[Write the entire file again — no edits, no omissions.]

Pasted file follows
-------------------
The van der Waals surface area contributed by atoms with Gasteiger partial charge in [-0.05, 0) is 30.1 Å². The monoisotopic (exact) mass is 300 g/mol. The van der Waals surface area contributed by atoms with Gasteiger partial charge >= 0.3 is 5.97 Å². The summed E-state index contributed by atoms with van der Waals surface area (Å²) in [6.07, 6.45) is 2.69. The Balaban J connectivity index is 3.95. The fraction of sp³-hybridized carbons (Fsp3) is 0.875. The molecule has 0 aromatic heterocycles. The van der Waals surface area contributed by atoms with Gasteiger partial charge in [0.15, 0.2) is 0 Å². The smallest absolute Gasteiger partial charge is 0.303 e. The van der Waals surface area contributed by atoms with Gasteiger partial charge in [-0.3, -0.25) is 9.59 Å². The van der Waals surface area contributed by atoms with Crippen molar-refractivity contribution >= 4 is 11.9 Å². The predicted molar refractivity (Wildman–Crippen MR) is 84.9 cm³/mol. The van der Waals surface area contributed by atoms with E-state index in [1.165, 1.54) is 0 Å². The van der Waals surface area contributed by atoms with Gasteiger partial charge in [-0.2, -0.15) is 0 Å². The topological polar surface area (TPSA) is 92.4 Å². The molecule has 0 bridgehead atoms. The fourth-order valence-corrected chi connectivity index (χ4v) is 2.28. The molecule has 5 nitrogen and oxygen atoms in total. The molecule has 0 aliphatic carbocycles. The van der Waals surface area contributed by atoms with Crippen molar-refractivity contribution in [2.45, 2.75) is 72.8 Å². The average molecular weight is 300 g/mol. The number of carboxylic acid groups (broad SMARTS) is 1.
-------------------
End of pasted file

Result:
The van der Waals surface area contributed by atoms with Gasteiger partial charge in [-0.05, 0) is 30.1 Å². The monoisotopic (exact) mass is 300 g/mol. The van der Waals surface area contributed by atoms with Gasteiger partial charge >= 0.3 is 5.97 Å². The summed E-state index contributed by atoms with van der Waals surface area (Å²) in [6.07, 6.45) is 2.69. The Balaban J connectivity index is 3.95. The fraction of sp³-hybridized carbons (Fsp3) is 0.875. The molecule has 0 aromatic heterocycles. The van der Waals surface area contributed by atoms with Gasteiger partial charge in [0.15, 0.2) is 0 Å². The smallest absolute Gasteiger partial charge is 0.303 e. The van der Waals surface area contributed by atoms with Gasteiger partial charge in [-0.3, -0.25) is 9.59 Å². The van der Waals surface area contributed by atoms with Crippen molar-refractivity contribution >= 4 is 11.9 Å². The predicted molar refractivity (Wildman–Crippen MR) is 84.9 cm³/mol. The van der Waals surface area contributed by atoms with E-state index in [1.165, 1.54) is 0 Å². The van der Waals surface area contributed by atoms with Gasteiger partial charge in [-0.2, -0.15) is 0 Å². The topological polar surface area (TPSA) is 92.4 Å². The molecule has 0 bridgehead atoms. The fourth-order valence-corrected chi connectivity index (χ4v) is 2.28. The molecule has 5 nitrogen and oxygen atoms in total. The molecule has 0 aliphatic carbocycles. The van der Waals surface area contributed by atoms with Crippen molar-refractivity contribution in [2.45, 2.75) is 72.8 Å². The average molecular weight is 300 g/mol. The number of carboxylic acid groups (broad SMARTS) is 1.